This post may contain affiliate links. This means that if you click an affiliate link and buy something, that website will give me a tiny bit of money to say thanks for sending you to them. There is NO extra cost to you. This applies to Amazon links, as well as others, and as an Amazon Associate I earn from qualifying purchases.
Last Updated on
The Camino de Santiago, or The Way of St James, is the name given to any number of pilgrimage routes which lead to the shrine of the apostle St. James the Great in the Cathedral of Santiago de Compostela.
Many hundreds of people follow the Camino de Santiago every year for both spiritual reasons and just as a great way to see the beautiful scenery of northern Spain.
Traditionally you’d walk, following the blue and yellow scallop shell signs that are dotted across Spain (and parts of France too). You have to walk at least 100km, or cycle 200km, to get your certificate once you reach Santiago de Compostela, although many people walk further.
But, whether you walk, cycle or drive the Camino de Santiago should be high on your list for these reasons.
The beautiful landscapes
Northern Spain is often overlooked in favour of the hotter climate down south. However, when you travel the Camino de Santiago you’ll realise that the landscapes of northern Spain are incredibly beautiful and varied.
From the mountains Picos mountains, to the beaches of Isla and Nerja, and the more dry and arid landscapes in between, the scenery is stunning.
Improve your Spanish
Very little English is spoken on the Camino which means it’s the perfect opportunity to improve your Spanish! Take a phrase book, or try out Duolingo before you go and get practising. Nothing can beat that sense of achievement when you’re understood by a Spaniard.
The food in northern Spain is delicious. Each route of the Camino de Santiago has it own flavours and specialities. If you’re near the coast, eat the seafood. Up in the mountains? Indulge in more hearty stews and meats. Just don’t miss out on the cheese and wine, okay?
See a part of spain not many people see
Most travellers to Spain tend to head to the South of Spain and enjoy the beaches and good weather. Or they stick to the cities of Barcelona, Madrid and Seville. Whilst more people seem to have been heading to San Sebastian in recent years, the rest of Northern Spain is relatively unknown to foreigners. Going somewhere your friends haven’t heard of always feels a bit adventurous!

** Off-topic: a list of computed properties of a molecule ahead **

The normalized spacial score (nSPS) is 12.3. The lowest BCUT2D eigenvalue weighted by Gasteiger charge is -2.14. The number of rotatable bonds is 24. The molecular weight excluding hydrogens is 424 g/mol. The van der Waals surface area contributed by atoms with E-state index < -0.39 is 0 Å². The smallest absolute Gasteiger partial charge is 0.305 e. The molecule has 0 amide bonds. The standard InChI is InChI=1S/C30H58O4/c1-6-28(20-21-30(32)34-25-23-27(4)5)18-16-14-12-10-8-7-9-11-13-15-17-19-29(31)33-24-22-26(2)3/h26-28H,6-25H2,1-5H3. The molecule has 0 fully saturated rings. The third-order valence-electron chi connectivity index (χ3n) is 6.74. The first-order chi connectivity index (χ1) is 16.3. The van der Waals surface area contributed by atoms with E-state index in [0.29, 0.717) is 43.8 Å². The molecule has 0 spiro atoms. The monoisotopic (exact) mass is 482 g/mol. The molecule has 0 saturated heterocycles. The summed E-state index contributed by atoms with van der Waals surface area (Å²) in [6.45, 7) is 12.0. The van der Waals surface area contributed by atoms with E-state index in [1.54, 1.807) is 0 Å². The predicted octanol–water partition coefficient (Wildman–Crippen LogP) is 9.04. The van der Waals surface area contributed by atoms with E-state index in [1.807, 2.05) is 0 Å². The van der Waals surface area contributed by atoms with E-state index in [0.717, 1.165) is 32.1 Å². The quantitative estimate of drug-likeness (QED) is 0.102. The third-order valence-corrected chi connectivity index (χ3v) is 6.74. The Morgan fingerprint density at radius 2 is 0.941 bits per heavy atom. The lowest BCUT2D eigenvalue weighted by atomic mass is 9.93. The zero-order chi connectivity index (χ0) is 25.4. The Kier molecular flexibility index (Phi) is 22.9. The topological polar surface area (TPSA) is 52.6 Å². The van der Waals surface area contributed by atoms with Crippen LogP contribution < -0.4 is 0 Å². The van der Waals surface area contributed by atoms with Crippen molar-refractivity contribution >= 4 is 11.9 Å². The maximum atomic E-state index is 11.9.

To watch the botafumerio
The end of the pilgrimage is the town of Santiago de Compostela. Around the cathedral you’ll see pilgrims taking a moment’s silence as they contemplate their journey that’ll also leave you silent.
Make sure you’re in the town on a Friday and then join the queue to get into the cathedral for Friday mass at 7.30pm. During this time you’ll get to see the magnificent botafumerio in action.
The botafumerio is a large thurible that hangs from the cathedral roof and swings through it, spreading the scent of incense throughout. It takes eight men to move it as it weighs 53 kg and measures 1.50 metres! Watching this is truly a highlight of travelling the Camino de Santiago.
For the adventure
Walking, cycling or driving, travelling the Camino de Santiago feels like an adventure. You’ll come away with great stories whichever way you travel it.
The towns are exceptionally pretty
There are tonnes of tiny towns along the routes of the Camino de Santiago. Each one is steeped in history with beautiful architecture and you’ll be in awe of the churches and cathedrals and the cobbled, narrow streets of each one.
Burgos, Pamplona and Santiago de Compostela are just a few highlights, but it’s the smaller ones you’ve never heard of that’ll surprise you.
The hostels and hotels are affordable
Along the way you’ll notice that the hostels and hotels are more affordable than in other parts of Spain.
For the connections
During the summer especially you can’t help but spot other people travelling the Camino de Santiago. Say hi to people at cafes and restaurants, and make an effort to talk to people in the hostels you’re at. You could meet your new best friend!
To have time to think
Whether you’re religious or not, you’ll find yourself thinking back to the original pilgrims and their journeys across a much different looking Spain.
Having the time to think without being worried about work or other things you should be doing is a rare pleasure and you’ll get the chance to enjoy it whilst travelling the Camino de Santiago!